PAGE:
Stage 773 News: Preview of TALL BOY, a Timely Child Refugee Story

Stage 773 THE TALL BOY
Tandy Cronyn, with her parents and legendary actors Jessica Tandy and Hume Cronyn Photo by Sam Siegel

When:
December 5 – 15, 2019

Thursdays at 7:30 p.m.
Fridays at 8 p.m.
Saturdays at 3 and 8 p.m
Sundays at 3 p.m.

Where:
Stage 773
1225 W. Belmont Ave.
Chicago

Tandy Cronyn, the child of two legendary actors (Jessica Tandy and Hume Cronyn),  and highly regarded actress in her own right, will be performing a solo performance of THE TALL BOY, a play by Simon Bent based on The Lost  by Kay Boyle and directed by David Hammond.  This work is described as a timely story of child refugees in the aftermath of World War II, a winner of the Best Adaptation award at New York City’s United Solo Festival.  Here, Picture This Post (PTP) discusses the project with Tandy Cronyn (TC).

Stage 773 THE TALL BOY
Tandy Cronyn Photo by Trix Rosen

(PTP)  How did you decide to adapt a performance with the emotional weight such as The Tall Boy?

(TC) I had been thinking about doing a solo show for years and years, but either couldn’t find material that really inspired me or couldn’t get the rights, or I started a project and had it come to naught.  The playwright, Jeffrey Sweet, an old friend, suggested among other ideas that I have a look at the writer Kay Boyle who had a long and fascinating life and I started to do some research on her although I was not keen on doing a biographical story.  I randomly picked one of her many volumes of short stories of the shelf of the NY Public Library called Smoking Mountain: Stories of Germany During the Occupation.  I read the book from cover to cover, deeply interested in the setting since I had gone to school in Germany a decade or more after the collection’s time period. But there was one story, The Lost, that grabbed me by the throat and wouldn’t let me go. The orphaned boys in this story, GI Mascots, desperate to follow their US Army units back to the States, says much about both the fragility and resilience of children. It’s an unusual story that I felt needed to be told, but also one that had personal fascination for me.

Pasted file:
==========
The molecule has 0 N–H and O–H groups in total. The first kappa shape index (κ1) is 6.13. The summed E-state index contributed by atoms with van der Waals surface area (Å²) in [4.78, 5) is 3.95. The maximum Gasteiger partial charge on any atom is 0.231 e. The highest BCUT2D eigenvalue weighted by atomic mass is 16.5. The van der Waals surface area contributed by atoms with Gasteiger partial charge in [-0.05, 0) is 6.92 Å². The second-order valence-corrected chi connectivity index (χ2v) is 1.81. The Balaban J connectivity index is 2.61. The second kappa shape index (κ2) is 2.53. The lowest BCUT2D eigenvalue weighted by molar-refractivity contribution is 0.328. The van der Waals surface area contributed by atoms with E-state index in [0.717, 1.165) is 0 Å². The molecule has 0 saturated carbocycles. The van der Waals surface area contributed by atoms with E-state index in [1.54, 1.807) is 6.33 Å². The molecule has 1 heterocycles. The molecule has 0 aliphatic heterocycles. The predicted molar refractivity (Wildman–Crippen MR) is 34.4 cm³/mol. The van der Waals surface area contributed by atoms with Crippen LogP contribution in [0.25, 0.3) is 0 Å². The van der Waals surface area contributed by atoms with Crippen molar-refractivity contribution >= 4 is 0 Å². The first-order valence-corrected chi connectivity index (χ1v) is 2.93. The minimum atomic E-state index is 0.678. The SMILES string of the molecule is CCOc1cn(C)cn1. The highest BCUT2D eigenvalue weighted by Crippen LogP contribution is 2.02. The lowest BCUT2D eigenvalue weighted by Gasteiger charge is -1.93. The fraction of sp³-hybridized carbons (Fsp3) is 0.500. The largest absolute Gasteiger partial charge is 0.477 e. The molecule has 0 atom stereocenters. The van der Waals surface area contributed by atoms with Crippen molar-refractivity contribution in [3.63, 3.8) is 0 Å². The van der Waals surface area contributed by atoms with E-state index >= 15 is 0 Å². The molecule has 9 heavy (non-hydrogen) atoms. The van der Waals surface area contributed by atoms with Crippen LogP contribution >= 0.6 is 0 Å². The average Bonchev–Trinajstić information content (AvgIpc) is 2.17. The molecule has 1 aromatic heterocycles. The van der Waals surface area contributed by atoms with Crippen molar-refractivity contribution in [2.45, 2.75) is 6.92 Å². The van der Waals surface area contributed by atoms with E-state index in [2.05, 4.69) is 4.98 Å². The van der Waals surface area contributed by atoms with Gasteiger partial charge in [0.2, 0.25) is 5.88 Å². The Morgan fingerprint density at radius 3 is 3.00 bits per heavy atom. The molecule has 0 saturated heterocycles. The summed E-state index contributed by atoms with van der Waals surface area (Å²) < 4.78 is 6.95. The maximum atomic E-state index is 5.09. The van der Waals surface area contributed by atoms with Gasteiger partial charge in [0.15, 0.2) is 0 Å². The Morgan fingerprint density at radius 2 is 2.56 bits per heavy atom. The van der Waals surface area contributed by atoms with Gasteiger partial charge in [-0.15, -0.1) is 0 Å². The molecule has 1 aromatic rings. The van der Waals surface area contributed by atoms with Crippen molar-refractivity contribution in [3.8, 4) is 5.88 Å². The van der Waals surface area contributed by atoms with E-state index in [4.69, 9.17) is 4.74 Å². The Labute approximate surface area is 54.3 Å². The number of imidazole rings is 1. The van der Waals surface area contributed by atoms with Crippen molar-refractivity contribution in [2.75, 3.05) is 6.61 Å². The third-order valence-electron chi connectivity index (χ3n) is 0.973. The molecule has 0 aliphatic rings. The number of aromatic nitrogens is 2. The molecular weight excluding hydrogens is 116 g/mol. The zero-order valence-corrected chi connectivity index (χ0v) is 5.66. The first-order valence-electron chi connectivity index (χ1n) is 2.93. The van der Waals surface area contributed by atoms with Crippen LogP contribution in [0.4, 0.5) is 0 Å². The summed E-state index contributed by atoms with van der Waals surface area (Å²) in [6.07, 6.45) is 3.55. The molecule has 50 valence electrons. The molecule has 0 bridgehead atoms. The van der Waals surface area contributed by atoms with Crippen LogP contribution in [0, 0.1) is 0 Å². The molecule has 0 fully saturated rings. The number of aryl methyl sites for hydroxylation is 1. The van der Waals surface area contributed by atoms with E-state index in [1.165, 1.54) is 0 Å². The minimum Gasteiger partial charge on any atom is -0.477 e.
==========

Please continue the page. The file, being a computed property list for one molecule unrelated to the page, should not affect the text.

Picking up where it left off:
How do you feel this period piece can be compared to race and political relations in modern America? 

There are huge similarities between then and now, particularly our attitudes towards immigrants.  We eventually opened up the doors, maybe by 1947, but America has been isolationist more than once in the past and it’s happening all over again now, with a vengeance.  Also there is a racial theme in THE TALL BOY that reminds us that things have not changed as much as we hoped.

How do you hope audiences will resonate with this story?

I have found that audiences are drawn into this story, although I suspect that the reasons for that are different and personal for each individual. The boys, all differently imprinted by the American soldiers who took them in, each have a distinct story to tell.  Since theater is supposed “to hold as ‘twere the mirror up to nature” I can only hope that each audience member sees something to relate to personally – how children cope with adversity?  How adaptable they are? How easily damaged, in some cases?  I personally loved they way define themselves through the American language they learned from their soldier buddies.

This being a one woman show, how did you find the voices and mannerisms for each individual character?

It’s the same process as finding your character in a play where you play just one role, but here I looked out for characteristics that would differentiate the characters in this story.  Kay Boyle describes in her short story very particularly how the boys sound and I paid close attention to that, but I also put a lot of thought into how their body language might differ.

Stage 773 THE TALL BOY
Tandy Cronyn in an early family picture including her brother, Chris, (front row left) and her half-sister, Susan in the back along with herself, and parents Hume Cronyn and Jessica Tandy-- circa early 50's Photo Courtesy of Tandy Cronyn

What was your biggest challenge/hurdle when developing this show?

I have had long gaps between performances, so I have tried to re-discover the piece with each new booking.  I always find something new or different, probably because the story percolates in the back of my head when I’m not consciously thinking about it.  The biggest hurdle was probably switching smoothly between characters when I have dialogue scenes between them – you can’t pause between the lines, the story has to keep moving.  There is one scene between the three boys, all talking or fighting amongst themselves – that’s not easy!

Which character in the show do you feel you can most relate to and why?

This is like asking a mother which of her children she loves best.  I love them all. I’m very indebted to Simon Bent, who adapted Kay Boyle’s short story.  The Lost is a perfect short story but adapting it for the stage required some ingenuity.  The title character, the oldest of the three boys, is quite passive in the story, and Simon found ways to make him more active, more dramatic.  The scenes between two or three characters are technically difficult, but a joy to play.

Do you have any strong recollections of stories your parents told you of this time period/when the story was set—and which they experienced in more real-time?

My mother came from London with my half-sister in 1940. My father, a Canadian, tried very hard to enlist in any of the armed services but was always turned down for medical reasons.  I’ve chosen to think of THE TALL BOY as happening in the first year after the war, 1946 and I don’t recall much that my parents might have said about the early post-war years.

Tickets:

$35+

For tickets visit the Stage 773 box office, or call 773.327.5252 or visit the Stage 773 website. Stage773.com.

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